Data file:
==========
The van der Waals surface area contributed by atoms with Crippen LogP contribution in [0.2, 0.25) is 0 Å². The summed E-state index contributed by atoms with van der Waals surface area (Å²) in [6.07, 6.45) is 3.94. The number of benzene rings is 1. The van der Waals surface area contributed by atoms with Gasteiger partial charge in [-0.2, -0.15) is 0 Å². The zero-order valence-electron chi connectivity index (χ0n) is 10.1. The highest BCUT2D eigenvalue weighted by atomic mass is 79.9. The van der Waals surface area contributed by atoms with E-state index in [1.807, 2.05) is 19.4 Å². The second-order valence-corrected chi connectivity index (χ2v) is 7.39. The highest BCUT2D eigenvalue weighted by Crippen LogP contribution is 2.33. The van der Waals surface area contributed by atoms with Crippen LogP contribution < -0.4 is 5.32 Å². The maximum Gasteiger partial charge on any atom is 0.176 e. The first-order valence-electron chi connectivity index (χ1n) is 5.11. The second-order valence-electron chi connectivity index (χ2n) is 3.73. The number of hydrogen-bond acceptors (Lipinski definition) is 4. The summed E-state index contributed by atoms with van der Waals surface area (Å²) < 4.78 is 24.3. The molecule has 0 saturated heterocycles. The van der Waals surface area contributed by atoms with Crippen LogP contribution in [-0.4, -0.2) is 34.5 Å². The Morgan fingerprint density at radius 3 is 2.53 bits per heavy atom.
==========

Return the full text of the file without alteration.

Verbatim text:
The van der Waals surface area contributed by atoms with Crippen LogP contribution in [0.2, 0.25) is 0 Å². The summed E-state index contributed by atoms with van der Waals surface area (Å²) in [6.07, 6.45) is 3.94. The number of benzene rings is 1. The van der Waals surface area contributed by atoms with Gasteiger partial charge in [-0.2, -0.15) is 0 Å². The zero-order valence-electron chi connectivity index (χ0n) is 10.1. The highest BCUT2D eigenvalue weighted by atomic mass is 79.9. The van der Waals surface area contributed by atoms with E-state index in [1.807, 2.05) is 19.4 Å². The second-order valence-corrected chi connectivity index (χ2v) is 7.39. The highest BCUT2D eigenvalue weighted by Crippen LogP contribution is 2.33. The van der Waals surface area contributed by atoms with Crippen LogP contribution < -0.4 is 5.32 Å². The maximum Gasteiger partial charge on any atom is 0.176 e. The first-order valence-electron chi connectivity index (χ1n) is 5.11. The second-order valence-electron chi connectivity index (χ2n) is 3.73. The number of hydrogen-bond acceptors (Lipinski definition) is 4. The summed E-state index contributed by atoms with van der Waals surface area (Å²) < 4.78 is 24.3. The molecule has 0 saturated heterocycles. The van der Waals surface area contributed by atoms with Crippen LogP contribution in [-0.4, -0.2) is 34.5 Å². The Morgan fingerprint density at radius 3 is 2.53 bits per heavy atom.